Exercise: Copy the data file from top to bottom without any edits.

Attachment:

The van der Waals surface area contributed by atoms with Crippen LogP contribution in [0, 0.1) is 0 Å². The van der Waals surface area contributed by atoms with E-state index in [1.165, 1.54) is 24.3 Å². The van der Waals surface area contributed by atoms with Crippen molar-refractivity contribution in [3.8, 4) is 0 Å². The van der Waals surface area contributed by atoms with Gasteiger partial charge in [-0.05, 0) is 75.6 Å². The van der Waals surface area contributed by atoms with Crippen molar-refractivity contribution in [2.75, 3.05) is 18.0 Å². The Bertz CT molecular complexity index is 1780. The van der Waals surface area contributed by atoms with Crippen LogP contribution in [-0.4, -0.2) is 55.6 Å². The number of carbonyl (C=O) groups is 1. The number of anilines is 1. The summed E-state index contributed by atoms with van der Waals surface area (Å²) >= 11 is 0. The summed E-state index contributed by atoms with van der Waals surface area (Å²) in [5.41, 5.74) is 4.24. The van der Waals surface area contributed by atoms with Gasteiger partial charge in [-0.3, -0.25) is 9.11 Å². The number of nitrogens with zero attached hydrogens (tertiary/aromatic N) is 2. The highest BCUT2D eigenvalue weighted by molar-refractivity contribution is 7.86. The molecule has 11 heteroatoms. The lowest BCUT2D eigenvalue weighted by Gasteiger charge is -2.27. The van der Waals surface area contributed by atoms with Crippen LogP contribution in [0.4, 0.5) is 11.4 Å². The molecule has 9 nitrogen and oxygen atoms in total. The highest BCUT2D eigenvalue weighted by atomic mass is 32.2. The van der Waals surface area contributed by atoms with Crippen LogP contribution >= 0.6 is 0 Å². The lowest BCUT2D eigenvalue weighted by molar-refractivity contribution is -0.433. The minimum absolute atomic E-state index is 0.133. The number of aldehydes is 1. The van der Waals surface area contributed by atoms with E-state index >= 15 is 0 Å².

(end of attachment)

The van der Waals surface area contributed by atoms with Crippen LogP contribution in [0, 0.1) is 0 Å². The van der Waals surface area contributed by atoms with E-state index in [1.165, 1.54) is 24.3 Å². The van der Waals surface area contributed by atoms with Crippen molar-refractivity contribution in [3.8, 4) is 0 Å². The van der Waals surface area contributed by atoms with Gasteiger partial charge in [-0.05, 0) is 75.6 Å². The van der Waals surface area contributed by atoms with Crippen molar-refractivity contribution in [2.75, 3.05) is 18.0 Å². The Bertz CT molecular complexity index is 1780. The van der Waals surface area contributed by atoms with Crippen LogP contribution in [-0.4, -0.2) is 55.6 Å². The number of carbonyl (C=O) groups is 1. The number of anilines is 1. The summed E-state index contributed by atoms with van der Waals surface area (Å²) >= 11 is 0. The summed E-state index contributed by atoms with van der Waals surface area (Å²) in [5.41, 5.74) is 4.24. The van der Waals surface area contributed by atoms with Gasteiger partial charge in [-0.3, -0.25) is 9.11 Å². The number of nitrogens with zero attached hydrogens (tertiary/aromatic N) is 2. The highest BCUT2D eigenvalue weighted by molar-refractivity contribution is 7.86. The molecule has 11 heteroatoms. The lowest BCUT2D eigenvalue weighted by Gasteiger charge is -2.27. The van der Waals surface area contributed by atoms with Crippen LogP contribution in [0.4, 0.5) is 11.4 Å². The molecule has 9 nitrogen and oxygen atoms in total. The highest BCUT2D eigenvalue weighted by atomic mass is 32.2. The van der Waals surface area contributed by atoms with Crippen LogP contribution >= 0.6 is 0 Å². The lowest BCUT2D eigenvalue weighted by molar-refractivity contribution is -0.433. The minimum absolute atomic E-state index is 0.133. The number of aldehydes is 1. The van der Waals surface area contributed by atoms with E-state index >= 15 is 0 Å².